... Did they first fire-gild the object and then inlay the niello?
Without seeing the articles, I can only speculate on a couple
approaches. It is possible to apply niello to an article that already
has already been gilded, but probably not the other way around. The
melting temperature of the niello is low enough that if there were
any proximity to an amalgam paste containing mercury, you'd get a
mess as the two compounds reacted to each other.
As to the problem of grinding away the gold after niello inlay,
niello can be ground to a powder and inlayed much the same as glass
enamels, that is, carefully filling the areas, melting by heating the
entire article, then repeating the process until a level surface was
attained. It would then even be possible to burnish the entire
surface, if the niello alloy had sufficient lead content to be
slightly malleable, which would tighten up the visual effect of one
color metal meeting flush with the other, everything at the same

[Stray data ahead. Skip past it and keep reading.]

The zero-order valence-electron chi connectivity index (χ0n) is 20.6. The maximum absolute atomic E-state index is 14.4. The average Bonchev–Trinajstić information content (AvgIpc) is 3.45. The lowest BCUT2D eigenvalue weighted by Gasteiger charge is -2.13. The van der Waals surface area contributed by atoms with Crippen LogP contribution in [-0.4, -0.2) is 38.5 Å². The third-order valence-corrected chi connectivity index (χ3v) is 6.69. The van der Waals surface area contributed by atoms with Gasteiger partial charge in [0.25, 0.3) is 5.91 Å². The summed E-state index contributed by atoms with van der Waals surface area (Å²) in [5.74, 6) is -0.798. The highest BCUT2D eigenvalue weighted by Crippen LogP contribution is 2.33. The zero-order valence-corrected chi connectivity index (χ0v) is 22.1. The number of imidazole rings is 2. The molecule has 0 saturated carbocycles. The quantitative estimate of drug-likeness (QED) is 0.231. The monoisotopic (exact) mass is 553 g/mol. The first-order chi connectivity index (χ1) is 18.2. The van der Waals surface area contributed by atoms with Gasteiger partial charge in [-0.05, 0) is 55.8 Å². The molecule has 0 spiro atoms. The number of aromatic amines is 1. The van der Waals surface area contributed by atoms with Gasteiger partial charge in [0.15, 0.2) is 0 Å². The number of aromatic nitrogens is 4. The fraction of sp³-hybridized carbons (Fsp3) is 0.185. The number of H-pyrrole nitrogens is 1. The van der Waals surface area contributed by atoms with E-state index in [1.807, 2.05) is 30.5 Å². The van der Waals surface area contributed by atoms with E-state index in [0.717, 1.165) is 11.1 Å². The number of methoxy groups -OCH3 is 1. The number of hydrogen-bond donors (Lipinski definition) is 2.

On the other hand, careful and practiced technique could suffice to
make it possible to finish the surface by a technique I'm reluctant
to divulge here on Orchid (I know, shame, shame, but why shouldn't I
get a chance to get some credit for this skill before everybody is
doing it?). I have inlayed neillo in patterns as shallow as 1/100th
of an inch, overfilling and removing down to level with the metal
being inlayed, without appreciably removing any of the metal the
niello is inlayed into. Obviously, if you've only got 1/100th of an
inch to spare, you'd need to know how not to obliterate the pattern.
And mercury (a.k.a. "fire gilding") can be applied thicker than this.
Now a second scenario, albeit briefly. Are you able to establish
with certainty that the gilding was fire gilded? Is it possible the
gold is actually inlayed into the niello? Certainly possible by
physical means using the right niello alloy and very high karat gold.
What is the base metal of the article? Many ancient craftspeople knew
that gold would bond at very low heat if it were close to pure and
the metal article was silver with a purified surface of fine silver.
Consider the Keum Boo technique often discussed here on Orchid.
Finally, there is an applique technique for mechanically binding gold
to other metals that doesn't use heat at all, such as the Japanese
used in their work. Again, without seeing the article I am only
David L. Huffman